Studies have shown the impact that positivity and negativity can have on a person. While negativity creates stress, narrows your focus, and decreases your concentration, positivity enhances happiness, expands your outlook, and increases cognitive abilities. In other words, you are happier, more productive, and smarter when you have a positive outlook. But how do you gain that positive outlook?
Teaching Children to Use Encouragement
One way is through the words that are spoken to you. Words have incredible power. They can alter the direction of your day, change your attitude or mood, and stick with you for years after they’re said. Words spoken in anger can leave an indelible scar, while words spoken in love can heal a hurting heart.
If someone constantly berates and belittles you, there’s a good chance your thoughts will move in a negative direction. Conversely, if someone speaks encouragement to you, there’s a good chance your thoughts will move in a positive direction.
With this knowledge, you can choose to help the people in your life by encouraging them on a regular basis. You can also teach your children about the power of their words and how encouraging their family and friends can have an incredible impact on those people’s lives. How do you do this? The following ideas can get you started.
1. Teach Through Example
It’s one thing to tell your kids to “use kind words,” and quite another to do it yourself. In order for your children to fully grasp the power of positive words, you must demonstrate it to them.
This can start by being mindful of pointing out your children’s positive attributes. When you see them working hard, tell them you’re proud of their effort. When you see them being kind, make a point of saying how wonderful they are. It may not feel natural at first, but with practice it will become almost habitual.
You can also be mindful of the negative words you speak. There are times when children need correction, but the way they are corrected matters. It stands to reason that correcting your kids in an encouraging manner will be more likely to yield positive results than correcting them in a negative manner. No one is encouraged to change their behavior when they feel that they can do nothing right.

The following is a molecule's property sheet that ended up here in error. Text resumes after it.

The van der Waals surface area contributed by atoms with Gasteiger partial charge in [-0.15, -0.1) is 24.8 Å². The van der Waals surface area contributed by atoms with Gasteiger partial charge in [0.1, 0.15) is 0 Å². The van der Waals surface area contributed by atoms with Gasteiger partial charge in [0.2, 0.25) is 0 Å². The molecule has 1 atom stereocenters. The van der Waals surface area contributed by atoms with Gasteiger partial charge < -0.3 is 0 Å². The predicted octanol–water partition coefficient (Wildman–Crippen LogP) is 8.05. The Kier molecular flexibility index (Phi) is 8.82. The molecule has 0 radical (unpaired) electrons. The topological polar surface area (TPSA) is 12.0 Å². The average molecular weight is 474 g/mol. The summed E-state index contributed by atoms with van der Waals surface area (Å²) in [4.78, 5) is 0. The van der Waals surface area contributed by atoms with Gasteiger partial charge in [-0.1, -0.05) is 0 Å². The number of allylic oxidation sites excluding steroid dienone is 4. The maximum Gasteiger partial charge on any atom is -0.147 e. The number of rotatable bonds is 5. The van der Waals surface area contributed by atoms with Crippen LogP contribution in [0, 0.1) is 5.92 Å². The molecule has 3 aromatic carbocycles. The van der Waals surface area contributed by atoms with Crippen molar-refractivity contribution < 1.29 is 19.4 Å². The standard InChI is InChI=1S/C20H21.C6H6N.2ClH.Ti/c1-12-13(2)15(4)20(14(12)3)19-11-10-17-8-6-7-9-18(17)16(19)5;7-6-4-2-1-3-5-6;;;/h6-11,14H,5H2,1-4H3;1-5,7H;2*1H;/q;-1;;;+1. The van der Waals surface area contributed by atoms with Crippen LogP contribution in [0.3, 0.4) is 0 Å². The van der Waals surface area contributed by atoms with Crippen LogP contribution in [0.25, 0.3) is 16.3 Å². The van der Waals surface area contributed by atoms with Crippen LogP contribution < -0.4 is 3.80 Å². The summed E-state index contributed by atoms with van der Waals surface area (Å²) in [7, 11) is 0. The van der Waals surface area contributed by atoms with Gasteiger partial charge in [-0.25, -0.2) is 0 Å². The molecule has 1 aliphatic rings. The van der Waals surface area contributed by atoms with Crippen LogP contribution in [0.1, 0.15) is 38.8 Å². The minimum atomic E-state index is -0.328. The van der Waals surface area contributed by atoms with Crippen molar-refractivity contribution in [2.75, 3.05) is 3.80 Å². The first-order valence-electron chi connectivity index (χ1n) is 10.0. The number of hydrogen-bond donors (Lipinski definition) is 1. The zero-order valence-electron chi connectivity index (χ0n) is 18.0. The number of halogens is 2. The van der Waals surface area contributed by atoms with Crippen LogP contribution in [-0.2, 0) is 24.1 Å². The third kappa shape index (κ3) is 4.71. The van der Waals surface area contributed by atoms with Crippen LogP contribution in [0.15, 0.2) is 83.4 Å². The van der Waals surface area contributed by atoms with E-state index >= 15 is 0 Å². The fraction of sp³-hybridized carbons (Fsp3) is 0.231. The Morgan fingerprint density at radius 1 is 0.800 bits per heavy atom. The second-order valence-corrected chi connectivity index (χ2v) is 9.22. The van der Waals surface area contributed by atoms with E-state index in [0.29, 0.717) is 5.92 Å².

2. Make Gratitude a Habit
A child who has a positive outlook is more likely to encourage her peers. By taking time each day to discuss the things you’re thankful for, you will help your child develop a positive frame of mind. You can do this at the dinner table each night, while you’re driving in the car, at bedtime, or even by purchasing a gratitude journal to share.
3. Practice With Them
For many people, encouragement doesn’t come naturally. It’s easy to talk about the bad things while ignoring the good things. Because of this, it’s important to help your kids practice speaking encouraging words.
There are many ways to practice encouragement. You could have your child choose a person in your family each day, observe them in order to see something they are doing well at or are struggling with, and brainstorm things to say that would help that person feel encouraged.
For example, if their sibling is learning how to tie their shoes, they could say, “You are working really hard at that! I know you’ll get it soon!” or “You’re getting better at that with every try!”
This also offers them the opportunity to see the different reactions they’ll receive to their encouragement. Just as it’s not always easy to give encouragement, it’s also not always easy to receive encouragement. Sometimes people will reject the encouragement. Other times they’ll be openly thankful for it. Either way, it’s good for your child to see these differing reactions so they won’t get discouraged by them.
4. Challenge Them
When your child has gotten the hang of being encouraging, challenge them to look for ways to use this new skill on their friends. Whether it’s telling a friend on a play date that they’re good at sharing or telling a friend at school that they know they’ll grasp a difficult concept if they keep working at it, getting real life practice will help your child make encouragement a part of their every day life.
Teaching your children to be an encouragers will have long lasting positive effects, not only on the people your children interact with, but also on your children themselves. By learning how to use encouragement at an early age, they will develop a skill that will cause positive ripple effects through many years.